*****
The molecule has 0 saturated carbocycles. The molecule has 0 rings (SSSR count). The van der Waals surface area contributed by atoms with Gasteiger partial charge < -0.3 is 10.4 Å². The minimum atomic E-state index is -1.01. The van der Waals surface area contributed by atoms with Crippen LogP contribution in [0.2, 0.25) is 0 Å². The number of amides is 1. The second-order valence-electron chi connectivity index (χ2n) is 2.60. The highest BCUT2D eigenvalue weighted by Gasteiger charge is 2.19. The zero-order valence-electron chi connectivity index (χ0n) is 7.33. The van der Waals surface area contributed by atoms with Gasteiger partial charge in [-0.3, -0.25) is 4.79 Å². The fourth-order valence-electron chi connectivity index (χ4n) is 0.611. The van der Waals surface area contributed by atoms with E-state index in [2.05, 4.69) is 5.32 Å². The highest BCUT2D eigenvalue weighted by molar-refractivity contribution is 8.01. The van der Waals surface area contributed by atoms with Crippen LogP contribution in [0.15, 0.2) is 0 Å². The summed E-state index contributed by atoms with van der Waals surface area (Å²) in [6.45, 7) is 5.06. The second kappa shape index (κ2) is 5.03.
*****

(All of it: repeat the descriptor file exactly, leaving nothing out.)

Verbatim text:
The molecule has 0 saturated carbocycles. The molecule has 0 rings (SSSR count). The van der Waals surface area contributed by atoms with Gasteiger partial charge < -0.3 is 10.4 Å². The minimum atomic E-state index is -1.01. The van der Waals surface area contributed by atoms with Crippen LogP contribution in [0.2, 0.25) is 0 Å². The number of amides is 1. The second-order valence-electron chi connectivity index (χ2n) is 2.60. The highest BCUT2D eigenvalue weighted by Gasteiger charge is 2.19. The zero-order valence-electron chi connectivity index (χ0n) is 7.33. The van der Waals surface area contributed by atoms with Gasteiger partial charge in [-0.3, -0.25) is 4.79 Å². The fourth-order valence-electron chi connectivity index (χ4n) is 0.611. The van der Waals surface area contributed by atoms with E-state index in [2.05, 4.69) is 5.32 Å². The highest BCUT2D eigenvalue weighted by molar-refractivity contribution is 8.01. The van der Waals surface area contributed by atoms with Crippen LogP contribution in [0.15, 0.2) is 0 Å². The summed E-state index contributed by atoms with van der Waals surface area (Å²) in [6.45, 7) is 5.06. The second kappa shape index (κ2) is 5.03.